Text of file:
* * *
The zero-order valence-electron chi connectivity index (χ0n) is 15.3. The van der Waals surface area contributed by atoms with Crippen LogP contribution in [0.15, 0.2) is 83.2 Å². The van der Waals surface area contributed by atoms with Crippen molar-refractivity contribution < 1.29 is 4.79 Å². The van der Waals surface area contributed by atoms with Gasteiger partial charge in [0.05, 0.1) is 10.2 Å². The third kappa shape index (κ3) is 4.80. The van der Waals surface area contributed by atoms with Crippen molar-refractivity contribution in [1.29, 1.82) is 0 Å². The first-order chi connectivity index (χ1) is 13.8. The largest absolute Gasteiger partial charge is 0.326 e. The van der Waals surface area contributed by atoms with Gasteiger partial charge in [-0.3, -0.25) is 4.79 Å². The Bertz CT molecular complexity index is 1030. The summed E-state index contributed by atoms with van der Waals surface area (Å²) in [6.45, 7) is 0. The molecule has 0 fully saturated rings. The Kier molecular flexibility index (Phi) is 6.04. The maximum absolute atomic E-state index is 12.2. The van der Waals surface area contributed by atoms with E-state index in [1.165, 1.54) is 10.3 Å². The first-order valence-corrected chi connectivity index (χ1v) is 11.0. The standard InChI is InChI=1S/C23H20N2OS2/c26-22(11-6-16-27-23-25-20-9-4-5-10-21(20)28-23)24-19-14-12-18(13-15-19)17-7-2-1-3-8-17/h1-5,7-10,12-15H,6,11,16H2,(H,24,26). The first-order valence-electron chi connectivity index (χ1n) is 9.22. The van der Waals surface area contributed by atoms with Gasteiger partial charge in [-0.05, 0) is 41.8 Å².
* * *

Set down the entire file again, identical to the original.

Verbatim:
The zero-order valence-electron chi connectivity index (χ0n) is 15.3. The van der Waals surface area contributed by atoms with Crippen LogP contribution in [0.15, 0.2) is 83.2 Å². The van der Waals surface area contributed by atoms with Crippen molar-refractivity contribution < 1.29 is 4.79 Å². The van der Waals surface area contributed by atoms with Gasteiger partial charge in [0.05, 0.1) is 10.2 Å². The third kappa shape index (κ3) is 4.80. The van der Waals surface area contributed by atoms with Crippen molar-refractivity contribution in [1.29, 1.82) is 0 Å². The first-order chi connectivity index (χ1) is 13.8. The largest absolute Gasteiger partial charge is 0.326 e. The van der Waals surface area contributed by atoms with Gasteiger partial charge in [-0.3, -0.25) is 4.79 Å². The Bertz CT molecular complexity index is 1030. The summed E-state index contributed by atoms with van der Waals surface area (Å²) in [6.45, 7) is 0. The molecule has 0 fully saturated rings. The Kier molecular flexibility index (Phi) is 6.04. The maximum absolute atomic E-state index is 12.2. The van der Waals surface area contributed by atoms with E-state index in [1.165, 1.54) is 10.3 Å². The first-order valence-corrected chi connectivity index (χ1v) is 11.0. The standard InChI is InChI=1S/C23H20N2OS2/c26-22(11-6-16-27-23-25-20-9-4-5-10-21(20)28-23)24-19-14-12-18(13-15-19)17-7-2-1-3-8-17/h1-5,7-10,12-15H,6,11,16H2,(H,24,26). The first-order valence-electron chi connectivity index (χ1n) is 9.22. The van der Waals surface area contributed by atoms with Gasteiger partial charge in [-0.05, 0) is 41.8 Å².